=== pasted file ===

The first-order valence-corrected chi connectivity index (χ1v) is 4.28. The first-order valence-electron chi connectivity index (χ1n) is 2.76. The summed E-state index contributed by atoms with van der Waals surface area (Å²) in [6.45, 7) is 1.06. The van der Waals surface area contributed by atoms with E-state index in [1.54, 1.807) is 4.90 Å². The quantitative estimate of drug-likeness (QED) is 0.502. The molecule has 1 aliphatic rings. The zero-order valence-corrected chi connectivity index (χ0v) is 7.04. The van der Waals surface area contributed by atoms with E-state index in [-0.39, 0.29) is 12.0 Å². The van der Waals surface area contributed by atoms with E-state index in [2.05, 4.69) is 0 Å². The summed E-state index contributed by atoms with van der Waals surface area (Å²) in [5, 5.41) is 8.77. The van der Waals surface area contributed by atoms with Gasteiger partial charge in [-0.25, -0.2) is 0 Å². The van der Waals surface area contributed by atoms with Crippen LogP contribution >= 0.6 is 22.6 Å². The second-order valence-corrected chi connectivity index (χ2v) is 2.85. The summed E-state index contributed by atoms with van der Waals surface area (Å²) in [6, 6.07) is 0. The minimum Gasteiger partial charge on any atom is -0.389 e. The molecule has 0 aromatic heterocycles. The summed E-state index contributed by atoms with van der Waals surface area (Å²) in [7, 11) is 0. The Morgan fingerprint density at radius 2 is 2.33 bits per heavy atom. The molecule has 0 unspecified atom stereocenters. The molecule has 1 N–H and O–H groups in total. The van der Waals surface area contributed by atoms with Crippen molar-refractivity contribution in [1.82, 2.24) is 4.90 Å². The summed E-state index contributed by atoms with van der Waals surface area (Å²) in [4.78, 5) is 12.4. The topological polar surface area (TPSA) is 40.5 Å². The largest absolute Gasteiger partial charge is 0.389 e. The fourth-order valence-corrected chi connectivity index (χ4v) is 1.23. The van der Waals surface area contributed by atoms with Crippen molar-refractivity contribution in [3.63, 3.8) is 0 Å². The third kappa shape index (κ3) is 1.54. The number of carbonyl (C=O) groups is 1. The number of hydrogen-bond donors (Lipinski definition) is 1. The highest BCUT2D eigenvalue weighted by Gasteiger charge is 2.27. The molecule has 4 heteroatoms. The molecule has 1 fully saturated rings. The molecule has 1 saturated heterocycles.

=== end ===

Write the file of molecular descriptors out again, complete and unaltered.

The first-order valence-corrected chi connectivity index (χ1v) is 4.28. The first-order valence-electron chi connectivity index (χ1n) is 2.76. The summed E-state index contributed by atoms with van der Waals surface area (Å²) in [6.45, 7) is 1.06. The van der Waals surface area contributed by atoms with E-state index in [1.54, 1.807) is 4.90 Å². The quantitative estimate of drug-likeness (QED) is 0.502. The molecule has 1 aliphatic rings. The zero-order valence-corrected chi connectivity index (χ0v) is 7.04. The van der Waals surface area contributed by atoms with E-state index in [-0.39, 0.29) is 12.0 Å². The van der Waals surface area contributed by atoms with E-state index in [2.05, 4.69) is 0 Å². The summed E-state index contributed by atoms with van der Waals surface area (Å²) in [5, 5.41) is 8.77. The van der Waals surface area contributed by atoms with Gasteiger partial charge in [-0.25, -0.2) is 0 Å². The van der Waals surface area contributed by atoms with Crippen LogP contribution >= 0.6 is 22.6 Å². The second-order valence-corrected chi connectivity index (χ2v) is 2.85. The summed E-state index contributed by atoms with van der Waals surface area (Å²) in [6, 6.07) is 0. The minimum Gasteiger partial charge on any atom is -0.389 e. The molecule has 0 aromatic heterocycles. The summed E-state index contributed by atoms with van der Waals surface area (Å²) in [7, 11) is 0. The Morgan fingerprint density at radius 2 is 2.33 bits per heavy atom. The molecule has 0 unspecified atom stereocenters. The molecule has 1 N–H and O–H groups in total. The van der Waals surface area contributed by atoms with Crippen molar-refractivity contribution in [1.82, 2.24) is 4.90 Å². The summed E-state index contributed by atoms with van der Waals surface area (Å²) in [4.78, 5) is 12.4. The topological polar surface area (TPSA) is 40.5 Å². The largest absolute Gasteiger partial charge is 0.389 e. The fourth-order valence-corrected chi connectivity index (χ4v) is 1.23. The van der Waals surface area contributed by atoms with Crippen molar-refractivity contribution in [3.63, 3.8) is 0 Å². The third kappa shape index (κ3) is 1.54. The number of carbonyl (C=O) groups is 1. The number of hydrogen-bond donors (Lipinski definition) is 1. The highest BCUT2D eigenvalue weighted by Gasteiger charge is 2.27. The molecule has 4 heteroatoms. The molecule has 1 fully saturated rings. The molecule has 1 saturated heterocycles.